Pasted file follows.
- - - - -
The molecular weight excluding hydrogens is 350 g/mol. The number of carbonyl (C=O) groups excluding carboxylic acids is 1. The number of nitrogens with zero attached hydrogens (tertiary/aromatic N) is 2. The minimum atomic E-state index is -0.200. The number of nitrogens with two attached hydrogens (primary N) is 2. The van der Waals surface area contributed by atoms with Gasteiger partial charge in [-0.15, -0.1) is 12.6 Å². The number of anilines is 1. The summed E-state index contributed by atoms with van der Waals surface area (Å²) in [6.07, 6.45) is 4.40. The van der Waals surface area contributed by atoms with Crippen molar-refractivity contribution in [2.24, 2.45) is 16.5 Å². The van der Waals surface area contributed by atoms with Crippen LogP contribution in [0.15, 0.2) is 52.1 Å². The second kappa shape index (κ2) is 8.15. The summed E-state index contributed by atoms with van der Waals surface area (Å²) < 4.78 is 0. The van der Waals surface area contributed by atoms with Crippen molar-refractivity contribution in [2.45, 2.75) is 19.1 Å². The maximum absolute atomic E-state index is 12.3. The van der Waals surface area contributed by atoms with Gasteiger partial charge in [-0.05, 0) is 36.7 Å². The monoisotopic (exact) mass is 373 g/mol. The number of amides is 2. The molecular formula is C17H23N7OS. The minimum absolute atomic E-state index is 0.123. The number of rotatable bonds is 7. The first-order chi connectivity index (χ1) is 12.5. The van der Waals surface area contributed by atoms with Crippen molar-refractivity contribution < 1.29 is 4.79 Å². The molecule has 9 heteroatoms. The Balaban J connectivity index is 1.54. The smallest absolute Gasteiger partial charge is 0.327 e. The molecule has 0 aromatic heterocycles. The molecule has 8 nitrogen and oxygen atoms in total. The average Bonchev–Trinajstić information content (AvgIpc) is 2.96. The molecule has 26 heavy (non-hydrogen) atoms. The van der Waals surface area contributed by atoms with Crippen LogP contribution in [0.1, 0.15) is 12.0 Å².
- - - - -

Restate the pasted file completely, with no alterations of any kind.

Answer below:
The molecular weight excluding hydrogens is 350 g/mol. The number of carbonyl (C=O) groups excluding carboxylic acids is 1. The number of nitrogens with zero attached hydrogens (tertiary/aromatic N) is 2. The minimum atomic E-state index is -0.200. The number of nitrogens with two attached hydrogens (primary N) is 2. The van der Waals surface area contributed by atoms with Gasteiger partial charge in [-0.15, -0.1) is 12.6 Å². The number of anilines is 1. The summed E-state index contributed by atoms with van der Waals surface area (Å²) in [6.07, 6.45) is 4.40. The van der Waals surface area contributed by atoms with Crippen molar-refractivity contribution in [2.24, 2.45) is 16.5 Å². The van der Waals surface area contributed by atoms with Crippen LogP contribution in [0.15, 0.2) is 52.1 Å². The second kappa shape index (κ2) is 8.15. The summed E-state index contributed by atoms with van der Waals surface area (Å²) < 4.78 is 0. The van der Waals surface area contributed by atoms with Crippen molar-refractivity contribution in [2.45, 2.75) is 19.1 Å². The maximum absolute atomic E-state index is 12.3. The van der Waals surface area contributed by atoms with Gasteiger partial charge in [-0.05, 0) is 36.7 Å². The monoisotopic (exact) mass is 373 g/mol. The number of amides is 2. The molecular formula is C17H23N7OS. The minimum absolute atomic E-state index is 0.123. The number of rotatable bonds is 7. The first-order chi connectivity index (χ1) is 12.5. The van der Waals surface area contributed by atoms with Crippen molar-refractivity contribution < 1.29 is 4.79 Å². The molecule has 9 heteroatoms. The Balaban J connectivity index is 1.54. The smallest absolute Gasteiger partial charge is 0.327 e. The molecule has 0 aromatic heterocycles. The molecule has 8 nitrogen and oxygen atoms in total. The average Bonchev–Trinajstić information content (AvgIpc) is 2.96. The molecule has 26 heavy (non-hydrogen) atoms. The van der Waals surface area contributed by atoms with Crippen LogP contribution in [0.1, 0.15) is 12.0 Å².